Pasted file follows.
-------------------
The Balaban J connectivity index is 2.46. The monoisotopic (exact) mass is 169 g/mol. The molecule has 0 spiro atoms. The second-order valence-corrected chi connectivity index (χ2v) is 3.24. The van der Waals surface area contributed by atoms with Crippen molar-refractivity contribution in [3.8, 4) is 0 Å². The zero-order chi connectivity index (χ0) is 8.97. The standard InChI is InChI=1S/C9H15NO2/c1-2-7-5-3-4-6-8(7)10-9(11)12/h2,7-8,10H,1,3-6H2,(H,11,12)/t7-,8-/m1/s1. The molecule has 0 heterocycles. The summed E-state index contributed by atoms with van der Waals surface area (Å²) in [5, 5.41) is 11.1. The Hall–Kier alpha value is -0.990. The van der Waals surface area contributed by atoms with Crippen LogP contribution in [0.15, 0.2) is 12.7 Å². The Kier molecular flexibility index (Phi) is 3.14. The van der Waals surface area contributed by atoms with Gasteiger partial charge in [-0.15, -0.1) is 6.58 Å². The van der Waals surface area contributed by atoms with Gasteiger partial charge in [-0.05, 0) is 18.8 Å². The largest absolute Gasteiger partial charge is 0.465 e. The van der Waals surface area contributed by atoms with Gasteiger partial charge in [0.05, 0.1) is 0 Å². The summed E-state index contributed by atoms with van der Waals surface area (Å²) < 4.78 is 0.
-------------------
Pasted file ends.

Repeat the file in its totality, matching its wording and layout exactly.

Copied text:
The Balaban J connectivity index is 2.46. The monoisotopic (exact) mass is 169 g/mol. The molecule has 0 spiro atoms. The second-order valence-corrected chi connectivity index (χ2v) is 3.24. The van der Waals surface area contributed by atoms with Crippen molar-refractivity contribution in [3.8, 4) is 0 Å². The zero-order chi connectivity index (χ0) is 8.97. The standard InChI is InChI=1S/C9H15NO2/c1-2-7-5-3-4-6-8(7)10-9(11)12/h2,7-8,10H,1,3-6H2,(H,11,12)/t7-,8-/m1/s1. The molecule has 0 heterocycles. The summed E-state index contributed by atoms with van der Waals surface area (Å²) in [5, 5.41) is 11.1. The Hall–Kier alpha value is -0.990. The van der Waals surface area contributed by atoms with Crippen LogP contribution in [0.15, 0.2) is 12.7 Å². The Kier molecular flexibility index (Phi) is 3.14. The van der Waals surface area contributed by atoms with Gasteiger partial charge in [-0.15, -0.1) is 6.58 Å². The van der Waals surface area contributed by atoms with Gasteiger partial charge in [-0.05, 0) is 18.8 Å². The largest absolute Gasteiger partial charge is 0.465 e. The van der Waals surface area contributed by atoms with Gasteiger partial charge in [0.05, 0.1) is 0 Å². The summed E-state index contributed by atoms with van der Waals surface area (Å²) < 4.78 is 0.